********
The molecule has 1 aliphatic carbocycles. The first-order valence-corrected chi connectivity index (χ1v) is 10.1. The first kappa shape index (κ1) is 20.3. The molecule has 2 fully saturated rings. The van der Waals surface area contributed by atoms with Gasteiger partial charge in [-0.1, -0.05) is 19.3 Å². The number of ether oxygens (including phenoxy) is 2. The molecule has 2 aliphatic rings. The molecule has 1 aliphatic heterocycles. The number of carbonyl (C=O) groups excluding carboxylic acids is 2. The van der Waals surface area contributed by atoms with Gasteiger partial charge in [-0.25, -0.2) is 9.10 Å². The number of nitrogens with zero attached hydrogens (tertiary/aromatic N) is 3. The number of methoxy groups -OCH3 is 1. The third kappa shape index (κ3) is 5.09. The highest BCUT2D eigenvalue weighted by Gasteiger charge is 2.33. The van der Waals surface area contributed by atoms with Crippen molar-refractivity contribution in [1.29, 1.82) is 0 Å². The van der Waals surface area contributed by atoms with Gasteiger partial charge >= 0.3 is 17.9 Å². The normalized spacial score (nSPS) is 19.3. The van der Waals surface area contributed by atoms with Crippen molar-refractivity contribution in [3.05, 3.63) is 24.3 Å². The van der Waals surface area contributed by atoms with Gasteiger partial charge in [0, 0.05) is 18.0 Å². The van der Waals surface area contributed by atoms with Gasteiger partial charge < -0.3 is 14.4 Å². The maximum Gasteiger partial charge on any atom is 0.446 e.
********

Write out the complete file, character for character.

The molecule has 1 aliphatic carbocycles. The first-order valence-corrected chi connectivity index (χ1v) is 10.1. The first kappa shape index (κ1) is 20.3. The molecule has 2 fully saturated rings. The van der Waals surface area contributed by atoms with Gasteiger partial charge in [-0.1, -0.05) is 19.3 Å². The number of ether oxygens (including phenoxy) is 2. The molecule has 2 aliphatic rings. The molecule has 1 aliphatic heterocycles. The number of carbonyl (C=O) groups excluding carboxylic acids is 2. The van der Waals surface area contributed by atoms with Gasteiger partial charge in [-0.25, -0.2) is 9.10 Å². The number of nitrogens with zero attached hydrogens (tertiary/aromatic N) is 3. The number of methoxy groups -OCH3 is 1. The third kappa shape index (κ3) is 5.09. The highest BCUT2D eigenvalue weighted by Gasteiger charge is 2.33. The van der Waals surface area contributed by atoms with Crippen molar-refractivity contribution in [1.29, 1.82) is 0 Å². The van der Waals surface area contributed by atoms with Gasteiger partial charge >= 0.3 is 17.9 Å². The normalized spacial score (nSPS) is 19.3. The van der Waals surface area contributed by atoms with Crippen molar-refractivity contribution in [3.05, 3.63) is 24.3 Å². The van der Waals surface area contributed by atoms with Gasteiger partial charge in [0, 0.05) is 18.0 Å². The van der Waals surface area contributed by atoms with Gasteiger partial charge < -0.3 is 14.4 Å². The maximum Gasteiger partial charge on any atom is 0.446 e.